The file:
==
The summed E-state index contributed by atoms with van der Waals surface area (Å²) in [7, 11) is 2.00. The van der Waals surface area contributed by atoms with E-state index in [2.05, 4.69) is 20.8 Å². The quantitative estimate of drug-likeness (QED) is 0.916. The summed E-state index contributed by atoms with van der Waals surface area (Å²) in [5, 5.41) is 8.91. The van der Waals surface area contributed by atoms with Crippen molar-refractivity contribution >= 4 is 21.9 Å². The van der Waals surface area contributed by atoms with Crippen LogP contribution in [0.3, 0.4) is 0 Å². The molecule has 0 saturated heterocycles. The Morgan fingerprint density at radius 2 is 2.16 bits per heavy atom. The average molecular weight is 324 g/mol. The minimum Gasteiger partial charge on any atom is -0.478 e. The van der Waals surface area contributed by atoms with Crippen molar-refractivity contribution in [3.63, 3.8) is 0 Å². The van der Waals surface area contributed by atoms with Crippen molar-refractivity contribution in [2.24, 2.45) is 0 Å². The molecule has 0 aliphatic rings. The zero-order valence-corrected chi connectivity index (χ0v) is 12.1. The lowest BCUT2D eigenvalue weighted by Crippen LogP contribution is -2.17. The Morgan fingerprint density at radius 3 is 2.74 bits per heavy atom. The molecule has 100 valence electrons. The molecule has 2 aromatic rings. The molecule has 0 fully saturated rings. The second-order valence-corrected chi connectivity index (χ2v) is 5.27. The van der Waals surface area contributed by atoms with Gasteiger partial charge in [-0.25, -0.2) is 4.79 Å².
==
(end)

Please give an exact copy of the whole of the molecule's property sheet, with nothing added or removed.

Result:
The summed E-state index contributed by atoms with van der Waals surface area (Å²) in [7, 11) is 2.00. The van der Waals surface area contributed by atoms with E-state index in [2.05, 4.69) is 20.8 Å². The quantitative estimate of drug-likeness (QED) is 0.916. The summed E-state index contributed by atoms with van der Waals surface area (Å²) in [5, 5.41) is 8.91. The van der Waals surface area contributed by atoms with Crippen molar-refractivity contribution >= 4 is 21.9 Å². The van der Waals surface area contributed by atoms with Crippen LogP contribution in [0.3, 0.4) is 0 Å². The molecule has 0 saturated heterocycles. The Morgan fingerprint density at radius 2 is 2.16 bits per heavy atom. The average molecular weight is 324 g/mol. The minimum Gasteiger partial charge on any atom is -0.478 e. The van der Waals surface area contributed by atoms with Crippen molar-refractivity contribution in [3.63, 3.8) is 0 Å². The van der Waals surface area contributed by atoms with Crippen molar-refractivity contribution in [2.24, 2.45) is 0 Å². The molecule has 0 aliphatic rings. The zero-order valence-corrected chi connectivity index (χ0v) is 12.1. The lowest BCUT2D eigenvalue weighted by Crippen LogP contribution is -2.17. The Morgan fingerprint density at radius 3 is 2.74 bits per heavy atom. The molecule has 100 valence electrons. The molecule has 2 aromatic rings. The molecule has 0 fully saturated rings. The second-order valence-corrected chi connectivity index (χ2v) is 5.27. The van der Waals surface area contributed by atoms with Gasteiger partial charge in [-0.25, -0.2) is 4.79 Å².